A Boat on the Side

Still Here Then?

This year, we at Scruffie Marine celebrate out 20th anniversary. It seems like yesterday when we started our first boat and here we are celebrating with over 300 in nine different countries.

I was talking to a future Secret 20 builder the other week. He’s a doctor specialising in ageing. There’s one thing, he said that stands out among those of his patients who live a long and healthy life, they all share the same attitude – they are passionate about their projects and never stop thinking about and making plans for their future. Well that’s good news I thought – I tick a lot of boxes there and having survived several near death experiences, I’m probably pre-disastered by now and look set for another couple of decades at least. For starters, I’ve fallen off horses and buildings and cracked my spine a bit. I’ve had a kalashnikov shoved in my ribs prior to spending a few frightening hours in a Middle Eastern jail.

North Sea Oil Production Platform

In the Seventies I took a formwork job on a North Sea oil production platform. These things were huge floating concrete storage tanks, built ashore in massive excavated basins which were then flooded and the whole edifice towed out to the deeper waters of the sea loch. Once there, several industrial strength ocean going tugs pushed and pulled them around while endless rivers of concrete were pumped into the steel shutters. The forms were pumped up ever higher to keep pace with the steel and concrete until finally they towered above the tugs. I was sent to the top to help set up the timber formwork for the cone shaped roofs. As I gingerly walked up the scaffolding to the top I noticed out of the corner of one eye that part of the safety barrier was missing. “That’s where they’re hauling the timber in” said my mate. We worked on. A light drizzle came in from the Atlantic. The form-ply was oiled. I stumbled. I slipped, I slid down the sloping roof straight for the only gap in the railings. I scrabbled for a grip. I heard the distant cries of seagulls wheeling far below that concrete cliff of death. I came to a halt on the brink, spread-eagled on the scaffold boards. I froze. I could only crawl to the lift cage where I huddled in a corner whimpering. Not a good look on a big burly building site. Not a good look when only days before a steel-fixer had fallen down on to some starter bars some of which had gone right through various limbs. He waved to his friends as the helicopter winched him up and away to the hospital. I worked ashore after that and quit shortly after.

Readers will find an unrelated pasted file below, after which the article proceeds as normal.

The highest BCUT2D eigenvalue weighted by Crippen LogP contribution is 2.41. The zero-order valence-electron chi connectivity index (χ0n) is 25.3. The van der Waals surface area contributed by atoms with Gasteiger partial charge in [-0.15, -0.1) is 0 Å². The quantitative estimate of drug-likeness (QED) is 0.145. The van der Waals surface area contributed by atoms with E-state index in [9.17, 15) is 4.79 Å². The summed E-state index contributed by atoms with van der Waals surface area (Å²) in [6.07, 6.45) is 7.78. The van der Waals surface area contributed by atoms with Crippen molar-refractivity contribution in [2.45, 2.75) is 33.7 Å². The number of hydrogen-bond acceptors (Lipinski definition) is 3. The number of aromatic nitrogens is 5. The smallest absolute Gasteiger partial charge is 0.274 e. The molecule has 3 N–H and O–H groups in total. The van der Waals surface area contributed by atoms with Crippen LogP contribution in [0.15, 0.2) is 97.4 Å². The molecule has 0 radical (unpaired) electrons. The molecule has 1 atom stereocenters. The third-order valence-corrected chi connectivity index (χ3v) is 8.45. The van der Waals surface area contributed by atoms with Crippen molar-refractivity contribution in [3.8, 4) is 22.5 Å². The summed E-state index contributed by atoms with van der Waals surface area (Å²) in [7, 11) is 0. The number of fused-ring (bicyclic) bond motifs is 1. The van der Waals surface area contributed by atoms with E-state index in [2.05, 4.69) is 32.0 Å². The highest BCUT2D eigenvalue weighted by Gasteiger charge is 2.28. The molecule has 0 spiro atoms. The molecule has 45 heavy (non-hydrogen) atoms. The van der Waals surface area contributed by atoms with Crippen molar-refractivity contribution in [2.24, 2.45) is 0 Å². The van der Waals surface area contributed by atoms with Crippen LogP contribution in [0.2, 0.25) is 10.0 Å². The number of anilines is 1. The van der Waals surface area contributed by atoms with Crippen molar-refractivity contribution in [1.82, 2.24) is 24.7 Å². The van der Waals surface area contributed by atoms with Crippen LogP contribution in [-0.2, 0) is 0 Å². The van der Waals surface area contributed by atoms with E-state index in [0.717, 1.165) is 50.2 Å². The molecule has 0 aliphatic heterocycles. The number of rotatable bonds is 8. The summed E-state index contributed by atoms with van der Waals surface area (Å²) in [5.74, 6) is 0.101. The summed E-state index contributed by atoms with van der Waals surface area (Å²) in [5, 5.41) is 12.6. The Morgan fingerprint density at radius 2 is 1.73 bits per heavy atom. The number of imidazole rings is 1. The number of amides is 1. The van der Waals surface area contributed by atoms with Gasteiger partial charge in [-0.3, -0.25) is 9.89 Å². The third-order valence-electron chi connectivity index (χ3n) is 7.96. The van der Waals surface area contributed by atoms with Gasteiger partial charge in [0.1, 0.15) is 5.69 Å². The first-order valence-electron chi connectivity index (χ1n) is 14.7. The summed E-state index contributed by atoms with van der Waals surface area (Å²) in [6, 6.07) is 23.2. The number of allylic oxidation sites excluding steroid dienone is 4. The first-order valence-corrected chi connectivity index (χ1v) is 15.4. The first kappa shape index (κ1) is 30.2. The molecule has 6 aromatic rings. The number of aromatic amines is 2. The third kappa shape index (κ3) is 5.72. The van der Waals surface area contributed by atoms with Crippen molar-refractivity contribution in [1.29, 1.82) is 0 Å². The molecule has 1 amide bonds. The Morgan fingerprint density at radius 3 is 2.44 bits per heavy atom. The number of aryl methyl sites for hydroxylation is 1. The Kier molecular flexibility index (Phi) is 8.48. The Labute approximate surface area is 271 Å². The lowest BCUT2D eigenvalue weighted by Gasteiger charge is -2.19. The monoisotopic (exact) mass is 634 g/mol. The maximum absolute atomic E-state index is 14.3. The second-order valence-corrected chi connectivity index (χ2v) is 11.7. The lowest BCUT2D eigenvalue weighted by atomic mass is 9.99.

“Don’t worry dearest, I’ll be back at the drawing board before you can say Stornaway!”

I nearly lost it during emergency surgery for peritonitis and on one memorable occasion a particularly virulent tick poisoned me to a state of near death. It was in retrospect a bit of a Fawlty Towers moment. Fighting for breath and rapidly deteriorating I was driven at breakneck speed to the doctor’s where emergency adrenaline awaited. I staggered in, supported by my then wife. The receptionist said sweetly “take a seat the doctor will be right along with you.” “Out of my way” I croaked, “I’m f****** dying!” and lunged for his door which he opened just as I got there. He half dragged, half lifted me on to the couch. Seconds’ later enough adrenaline was pumped into my heart to re-start the thing, along with various other drugs to keep me going. It all goes to show how vulnerable we are and why we must never stop planning ahead. So the birthday ambitions are pretty straightforward. Build better boats and a better business based on them and the greener the better. Raise awareness of the gargantuan environmental problems we face. Plant lots more trees. Generate good profits and plough as much as possible into our new projects which will surely leave the world a better place, most of all though, we must live our passions.

Simple enough.


A Less Than Beautiful Mind

On re-reading the last post I am concerned by how much sex and smut there is. While I come from a country obsessed with humour based on bodily functions and unnatural acts, I want everyone to know that I’m not normally like this (thank goodness! – Annette.) Well not often anyway. Actually I used to enjoy Benny Hill’s disgusting, childish and derogatory shows and Billy Connolly’s foul-mouthed humour nearly reduced me to tears on occasion. Of course Australia’s own Dame Edna’s gloriously offensive innuendo is a delight but well, OK, I admit I’m as bad as anyone else. What’s more I have a confession to make – some of the entries were really disgusting and had to be deleted. Here are a few heavily censored ones.

Ground Tackle – name given to … ….. … appendages .. ……. …. derogatory .. ….. .. short …. .. …...

Kicking Strap – a … ……… leather …. …….. ….. .conservative politicians ……… ….. disgrace.

Rigging Screw – when …… ………. ….. ………… ratlines …… …… …. halyards ….. ……. ………. ….. dangerous in a seaway.

Running Backstays – …….. ………. … …… flexible …… ….. ……..  popular among ……… ……… athletic …. … ………. …. “Carrick bend.”